United States, born 1970; United States, born 1978
    Meditation on Team (Waves for Scottie), 2017
    Color Duratran photograph and lightbox
    38 x 48 x 5 in.
    Courtesy of the artists and Edward Cella Art & Architecture, Los Angeles

    Overlooking the sea, Kendell Carter sits with his head bowed, hands on his knees. The pose is meditative, and the scene recalls advertisements for retreats or wellness centers. Unexpected, however, is the basketball jersey that he wears—clothing associated with fast-paced play on an indoor court, with bright lights, and chaotic noise. In the contrast between the pictured tranquility and the imagined competition lies the tension that interests Carter. Describing this image, he notes, “It’s an alternative to the idea of the physically heroic male athlete” whose success rests in physical strength and individual dominance.

    © Kendell Carter and Dawn Altier, photo courtesy of the artists

  • André Leon Gray
    United States, born 1969
    Black Magic (It's Fantastic), 2005
    Acrylic, rhinestones, basketball, braided synthetic hair, street sweeper brush, shoelaces, headband, miniature clay pots, wood, and cowrie shells on wood ironing board
    67 x 31 x 9 ½ in.
    North Carolina Museum of Art, Raleigh. Purchased with funds from the Friends of African and African American Art, and with additional funds provided by North Carolina Mutual Life Insurance Company

    Using discarded objects, André Leon Gray crafts artworks that speak to spirituality, philosophy, and black culture. In this mask-like sculpture, he comments on the desires for power and achievement that are a part of competitive sports. The mask’s head is crowned with a basketball framed by a street sweeper’s brush.Beneath it, rhinestones form a stylized basketball, its grip lines tipped like compass arrows suggesting movement, perhaps the quest for success. That design is inspired by drawings used in Haitian Vodou ceremonies to invoke spirits. On the mask’s headband hovers one of basketball’s most celebrated “spirits,” Michael Jordan.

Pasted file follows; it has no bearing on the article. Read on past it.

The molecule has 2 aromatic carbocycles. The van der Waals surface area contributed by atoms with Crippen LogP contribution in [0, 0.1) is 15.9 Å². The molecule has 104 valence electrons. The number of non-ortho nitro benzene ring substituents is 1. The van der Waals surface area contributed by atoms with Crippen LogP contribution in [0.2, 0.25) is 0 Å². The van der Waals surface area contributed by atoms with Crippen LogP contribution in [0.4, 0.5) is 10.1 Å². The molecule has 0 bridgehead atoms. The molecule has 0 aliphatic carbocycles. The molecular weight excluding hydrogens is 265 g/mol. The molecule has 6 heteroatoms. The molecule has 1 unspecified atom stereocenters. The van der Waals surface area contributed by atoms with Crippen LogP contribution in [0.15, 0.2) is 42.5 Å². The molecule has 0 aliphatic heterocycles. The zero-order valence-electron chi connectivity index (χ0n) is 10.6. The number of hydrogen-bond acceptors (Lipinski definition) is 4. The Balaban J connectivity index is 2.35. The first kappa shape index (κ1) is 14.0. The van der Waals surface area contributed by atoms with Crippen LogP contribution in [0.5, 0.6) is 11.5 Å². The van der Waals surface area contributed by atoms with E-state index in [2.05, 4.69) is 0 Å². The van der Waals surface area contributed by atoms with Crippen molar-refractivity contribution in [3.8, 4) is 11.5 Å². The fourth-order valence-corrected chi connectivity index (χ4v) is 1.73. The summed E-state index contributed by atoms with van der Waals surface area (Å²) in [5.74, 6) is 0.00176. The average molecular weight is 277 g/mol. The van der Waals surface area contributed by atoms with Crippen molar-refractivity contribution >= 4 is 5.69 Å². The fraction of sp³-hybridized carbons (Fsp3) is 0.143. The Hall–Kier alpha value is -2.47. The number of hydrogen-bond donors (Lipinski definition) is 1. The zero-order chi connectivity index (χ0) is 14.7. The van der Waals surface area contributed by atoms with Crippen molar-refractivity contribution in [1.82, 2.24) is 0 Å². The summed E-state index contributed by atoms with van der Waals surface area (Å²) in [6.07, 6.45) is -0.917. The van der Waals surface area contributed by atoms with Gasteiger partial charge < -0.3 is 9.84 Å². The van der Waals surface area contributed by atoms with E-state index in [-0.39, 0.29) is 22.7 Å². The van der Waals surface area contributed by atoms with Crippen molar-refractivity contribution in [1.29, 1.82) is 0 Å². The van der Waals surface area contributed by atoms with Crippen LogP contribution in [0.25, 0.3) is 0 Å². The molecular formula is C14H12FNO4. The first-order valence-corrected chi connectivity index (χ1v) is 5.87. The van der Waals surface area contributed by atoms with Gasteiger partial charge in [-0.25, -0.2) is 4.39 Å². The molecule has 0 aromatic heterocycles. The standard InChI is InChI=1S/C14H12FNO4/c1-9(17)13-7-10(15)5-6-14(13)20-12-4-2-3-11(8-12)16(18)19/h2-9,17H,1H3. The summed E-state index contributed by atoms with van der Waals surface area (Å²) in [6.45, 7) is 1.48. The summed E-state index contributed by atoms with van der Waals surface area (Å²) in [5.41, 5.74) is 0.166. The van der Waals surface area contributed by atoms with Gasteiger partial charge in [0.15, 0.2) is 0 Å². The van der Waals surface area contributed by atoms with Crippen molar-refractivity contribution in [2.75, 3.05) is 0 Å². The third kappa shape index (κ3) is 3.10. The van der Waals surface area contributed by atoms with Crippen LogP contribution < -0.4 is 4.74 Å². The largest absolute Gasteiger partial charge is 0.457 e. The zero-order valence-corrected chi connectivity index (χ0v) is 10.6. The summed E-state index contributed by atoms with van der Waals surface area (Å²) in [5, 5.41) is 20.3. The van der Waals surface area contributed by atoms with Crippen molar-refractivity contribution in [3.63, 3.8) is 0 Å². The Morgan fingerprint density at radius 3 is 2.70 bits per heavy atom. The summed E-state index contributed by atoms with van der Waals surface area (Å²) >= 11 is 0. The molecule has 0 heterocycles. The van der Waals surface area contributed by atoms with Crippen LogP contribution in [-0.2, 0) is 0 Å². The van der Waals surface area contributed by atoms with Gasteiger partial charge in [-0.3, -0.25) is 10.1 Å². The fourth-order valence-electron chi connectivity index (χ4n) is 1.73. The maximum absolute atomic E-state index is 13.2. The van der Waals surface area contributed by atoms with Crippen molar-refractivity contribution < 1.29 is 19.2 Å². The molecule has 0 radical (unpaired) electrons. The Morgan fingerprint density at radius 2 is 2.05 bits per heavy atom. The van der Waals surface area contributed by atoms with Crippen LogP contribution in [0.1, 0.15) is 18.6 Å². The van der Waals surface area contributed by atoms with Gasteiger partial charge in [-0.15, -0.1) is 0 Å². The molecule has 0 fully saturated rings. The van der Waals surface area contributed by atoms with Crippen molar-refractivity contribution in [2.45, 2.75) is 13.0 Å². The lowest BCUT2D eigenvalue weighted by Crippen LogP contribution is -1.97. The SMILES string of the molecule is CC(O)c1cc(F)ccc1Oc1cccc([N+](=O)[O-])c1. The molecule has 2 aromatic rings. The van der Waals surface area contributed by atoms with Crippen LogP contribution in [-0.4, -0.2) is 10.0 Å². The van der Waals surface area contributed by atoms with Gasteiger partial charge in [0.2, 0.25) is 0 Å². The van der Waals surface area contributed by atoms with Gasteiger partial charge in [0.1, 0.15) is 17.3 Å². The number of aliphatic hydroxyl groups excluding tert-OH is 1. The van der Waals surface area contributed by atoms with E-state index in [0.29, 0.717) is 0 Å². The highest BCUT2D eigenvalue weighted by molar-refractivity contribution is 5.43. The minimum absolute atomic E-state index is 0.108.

© André Leon Gray, photo courtesy of the artist and the North Carolina Museum of Art, Raleigh

  • David Hammons
    United States, born 1943
    Money Tree, 1992
    Sepia print
    16 ⅛ x 10 ⅞ in.
    Nasher Museum of Art, Duke University, Durham, North Carolina. Gift of Blake Byrne, 2017.4.7

    David Hammons uses humble materials and sharp wit to create artworks that speak to black experiences. He has long been inspired by makeshift basketball hoops found in black communities. When he created this image of a found hoop for a magazine, he added the caption: “Ready made magic. A basketball hoop fashioned from the rim of a bicycle tire, embedded in a living tree in a Charleston backyard, testifies to the ingenuity of its anonymous maker.” That laudable description is countered by his sarcastic title, Money Tree—an allusion to fabled riches that the construction seems unlikely to yield.